Ronald L. Ellis

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Ronald L. Ellis (born July 4, 1950) is a United States magistrate judge of the United States District Court for the Southern District of New York.

Early life and education[edit]

Ellis was born in Lafourche Parish, Louisiana. He received his Bachelor of Arts in chemical engineering from Manhattan College in 1972 and his J.D. from New York University School of Law in 1975.

Legal career[edit]

Ellis passed the patent bar and was briefly a patent attorney.

He worked for the NAACP Legal Defense and Educational Fund as a staffer specializing in fair employment class action litigation (1976–1984), as director of the Fund's Fair Employment Program (1984–1990), and as director of its Poverty & Justice Program (1990–1993). He also served as an adjunct professor at the New York University School of Law, teaching employment law for two years at the graduate position and racism and American law for ten years at the undergraduate position. He taught as an adjunct professor at New York Law School for three years, as an instructor in a course in blacks and law.

While employed at the NAACP Fund, Ellis worked as a trial lawyer in six federal circuits in 12 states, dealing with voting rights, health care, housing, education, and environmental justice cases in addition to equal employment cases. He took part in eight appeals to the appellate courts in three of the circuits. He was the advocate for the respondents in oral argument before the U.S. Supreme Court in University of Tennessee v. Elliott (1986). [1]

Ellis has written on issues including trial procedures, witness examination, and statistical proof and has co-authored the chapter on "Achieving Race and Gender Fairness in the Courtroom" in The Judge's Book (2nd ed. 1994).

Judicial career[edit]

Ellis was sworn in on November 16, 1993 as a magistrate judge for the United States District Court for the Southern District of New York.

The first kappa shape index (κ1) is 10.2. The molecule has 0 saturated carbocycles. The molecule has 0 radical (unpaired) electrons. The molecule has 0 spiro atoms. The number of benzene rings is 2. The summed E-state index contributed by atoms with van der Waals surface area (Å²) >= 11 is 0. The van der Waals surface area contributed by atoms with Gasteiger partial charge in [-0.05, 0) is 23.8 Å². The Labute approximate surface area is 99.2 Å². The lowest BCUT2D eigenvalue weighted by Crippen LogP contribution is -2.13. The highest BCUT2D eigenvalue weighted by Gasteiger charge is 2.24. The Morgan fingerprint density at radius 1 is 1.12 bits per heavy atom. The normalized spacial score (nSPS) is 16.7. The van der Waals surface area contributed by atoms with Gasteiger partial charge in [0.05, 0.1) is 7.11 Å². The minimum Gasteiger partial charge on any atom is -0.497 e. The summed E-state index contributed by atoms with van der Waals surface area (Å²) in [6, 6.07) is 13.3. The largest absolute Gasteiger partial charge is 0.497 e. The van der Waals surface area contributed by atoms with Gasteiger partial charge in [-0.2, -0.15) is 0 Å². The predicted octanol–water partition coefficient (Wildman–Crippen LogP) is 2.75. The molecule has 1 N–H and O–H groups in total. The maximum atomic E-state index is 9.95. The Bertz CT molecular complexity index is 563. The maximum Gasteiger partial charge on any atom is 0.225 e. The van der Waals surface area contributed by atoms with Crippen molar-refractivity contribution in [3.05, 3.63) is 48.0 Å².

He gained national attention when he and Magistrate Judges Gabriel Gorenstein and Theodore Katz were assigned to the securities fraud case against Bernard Madoff case.[1] On January 12, 2009, Ellis refused a request from federal prosecutors to revoke bail for Madoff, allowing him to remain confined to quarters and under guard in his Madoff's $7 million penthouse apartment on the Upper East Side of Manhattan after Madoff was caught mailing an alleged valuable jewelry to relatives and friends.

Ellis is a member of the American Bar Association, the New York State Bar Association, the Federal Magistrate Judges Association, the Metropolitan Black Bar Association, and the Federal Bar Council.

On 10 September 2012 Judge Ellis refused to quash a subpoena from the United States government which demands the foreign media organisation BBC hand over out takes and portions of documentary, entitled Arafat Investigated to United States Authorities. This has prompted some in the media and UK public to question how the United States has jurisdiction over a foreign media organisation or media taped and stored outside the United States and fully funded by a foreign government.[2] Judge Ellis took the controversial position, because the footage does not qualify as confidential without considering jurisdiction of the US Federal District Court.[3]

On February 19, 2013, Judge Ellis ruled against the city of New York in regards the Ken Burns documentary about the Central Park Five. The city asserted that, when Mr. Burns said publicly he hoped the film would help push the city to settle with the mistakenly convicted individuals, he had given up journalistic protection from sub poena. The judge wrote in a footnote, “The manipulation of the [Burns] quote in this manner is troubling.” He also said the city’s comparisons of Burns to another documentary filmmaker, Joe Berlinger, were “misplaced”. Berlinger had been forced to yield his outtakes for a film about Chevron operations in Ecuador because he had removed a scene at the request of his subjects.[4]


  1. ^ Joanna Molloy (2009-01-07). "Take comfort, crooks: Judges may send you to posh pad instead of jail, just like Madoff". New York Daily News. Retrieved 2009-01-07. 
  2. ^ American court orders BBC to hand over Yasser Arafat documentary footage
  3. ^ No Shield on BBC Footage of Militant Palestinians
  4. ^ Buettner, Russ, "City Rebuffed in Bid for Outtakes From Central Park Jogger Film", New York Times, February 19, 2013. Retrieved 2012-02-20.

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